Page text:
Think that I'm punting but I actually
think that's a political question.

More than that mandate or
purpose question.

I think it's a challenging question and
one of the it's interesting because one of

the things we talked about
yesterday in our small groups.

Was this idea that in less
developed markets in a funny way.

The central bank is playing all roles and

that as an economy grows more
bigger more sophisticated etc

that it may be that some of those roles
peel off because they're end up being

other regulators other
government entities and so.

It could be that in answer to your
question it may not be the Fed or

Sydney or a central bank.

That needs those tools it may be that
there are other entities in that country's

system that ultimately need to be part
of playing that was playing that role.

I think in a in an in an in a company
that's in a country that's an entirely or

stage it's easier to imagine
them having those kind of tools

thank you just as an add on to this
question of this dialogue 1st of all

congratulations to the organizers this is
a really kick **** event it's great and

that one of the things that I think we
are doing here is a compliment such a few

things and maybe a bit of fair.

Semantic things I mean I think we're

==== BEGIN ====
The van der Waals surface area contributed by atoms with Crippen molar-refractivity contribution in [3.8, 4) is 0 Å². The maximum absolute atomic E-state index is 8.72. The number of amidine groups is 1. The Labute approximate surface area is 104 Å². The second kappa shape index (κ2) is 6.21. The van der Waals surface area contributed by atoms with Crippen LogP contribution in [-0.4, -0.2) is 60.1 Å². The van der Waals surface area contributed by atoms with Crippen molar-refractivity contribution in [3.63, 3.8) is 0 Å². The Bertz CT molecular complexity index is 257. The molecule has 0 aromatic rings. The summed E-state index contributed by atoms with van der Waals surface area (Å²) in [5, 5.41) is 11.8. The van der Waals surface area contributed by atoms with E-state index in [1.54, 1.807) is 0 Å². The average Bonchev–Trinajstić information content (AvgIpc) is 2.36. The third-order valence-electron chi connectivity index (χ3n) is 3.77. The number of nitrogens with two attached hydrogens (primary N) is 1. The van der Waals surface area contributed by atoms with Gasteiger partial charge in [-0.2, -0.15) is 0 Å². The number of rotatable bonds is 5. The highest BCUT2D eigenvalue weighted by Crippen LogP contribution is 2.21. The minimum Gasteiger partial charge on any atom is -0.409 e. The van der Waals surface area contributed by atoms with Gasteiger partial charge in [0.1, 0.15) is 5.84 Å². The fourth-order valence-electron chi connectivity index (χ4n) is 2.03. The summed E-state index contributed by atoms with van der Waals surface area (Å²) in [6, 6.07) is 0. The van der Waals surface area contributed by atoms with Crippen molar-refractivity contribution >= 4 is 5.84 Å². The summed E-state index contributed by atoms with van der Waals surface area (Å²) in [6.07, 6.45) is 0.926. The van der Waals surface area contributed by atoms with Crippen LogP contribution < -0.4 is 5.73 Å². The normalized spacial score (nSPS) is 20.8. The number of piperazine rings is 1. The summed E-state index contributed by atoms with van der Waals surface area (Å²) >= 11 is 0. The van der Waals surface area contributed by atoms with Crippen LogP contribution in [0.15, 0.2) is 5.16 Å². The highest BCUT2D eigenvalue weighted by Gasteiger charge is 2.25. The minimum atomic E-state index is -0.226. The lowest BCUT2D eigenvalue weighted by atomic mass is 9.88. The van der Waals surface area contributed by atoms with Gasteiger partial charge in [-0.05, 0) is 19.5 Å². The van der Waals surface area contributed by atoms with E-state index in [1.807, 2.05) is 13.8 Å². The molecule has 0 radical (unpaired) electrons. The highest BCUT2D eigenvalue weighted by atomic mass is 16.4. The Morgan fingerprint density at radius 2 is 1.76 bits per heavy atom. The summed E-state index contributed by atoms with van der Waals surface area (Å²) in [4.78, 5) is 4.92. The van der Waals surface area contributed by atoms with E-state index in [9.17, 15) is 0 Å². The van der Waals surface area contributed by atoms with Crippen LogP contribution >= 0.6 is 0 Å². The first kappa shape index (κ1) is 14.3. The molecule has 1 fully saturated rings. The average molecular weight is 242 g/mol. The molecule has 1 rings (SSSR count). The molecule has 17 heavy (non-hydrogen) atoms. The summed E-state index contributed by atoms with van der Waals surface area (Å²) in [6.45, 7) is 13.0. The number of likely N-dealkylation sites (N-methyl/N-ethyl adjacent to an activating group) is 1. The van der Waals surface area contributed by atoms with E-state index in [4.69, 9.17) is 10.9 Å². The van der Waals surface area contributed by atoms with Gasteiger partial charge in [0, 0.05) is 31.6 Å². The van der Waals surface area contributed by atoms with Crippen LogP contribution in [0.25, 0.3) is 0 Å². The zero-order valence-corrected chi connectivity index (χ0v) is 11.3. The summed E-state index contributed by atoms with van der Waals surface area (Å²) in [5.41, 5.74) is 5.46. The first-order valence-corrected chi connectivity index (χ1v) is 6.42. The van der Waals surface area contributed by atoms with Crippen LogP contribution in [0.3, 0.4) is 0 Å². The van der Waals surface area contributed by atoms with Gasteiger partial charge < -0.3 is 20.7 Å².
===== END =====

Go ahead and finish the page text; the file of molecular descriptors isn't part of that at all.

using central bank is of a catch all term

many central banks around the world not
all and not the majority necessarily

have supervisory authority but many don't
so that a lot of the issues that we're

talking about also crosses again across
that supervisory issue and when you look

at financial inclusion whether it's
in the course of the surance or

other areas we do a lot of work in that
area trauma center we collaborate with c.

gap and some of your other organizations
one thing to think about is that

risk based approach to supervision
like just because something is being

supervised in a developed jurisdiction and
you have all these k.y.

see requirements and
everything that are so on or

is it doesn't mean that when you go into
a less developed jurisdiction you have to

apply the very same rigor to
the smallest of items right and in order

to bring that proportionality you have to
have that risk approach otherwise what you

do is you just go with a checklist of all
the risks in the world so if you if all of

the risks are your priorities you have no
priority in terms of risk management so I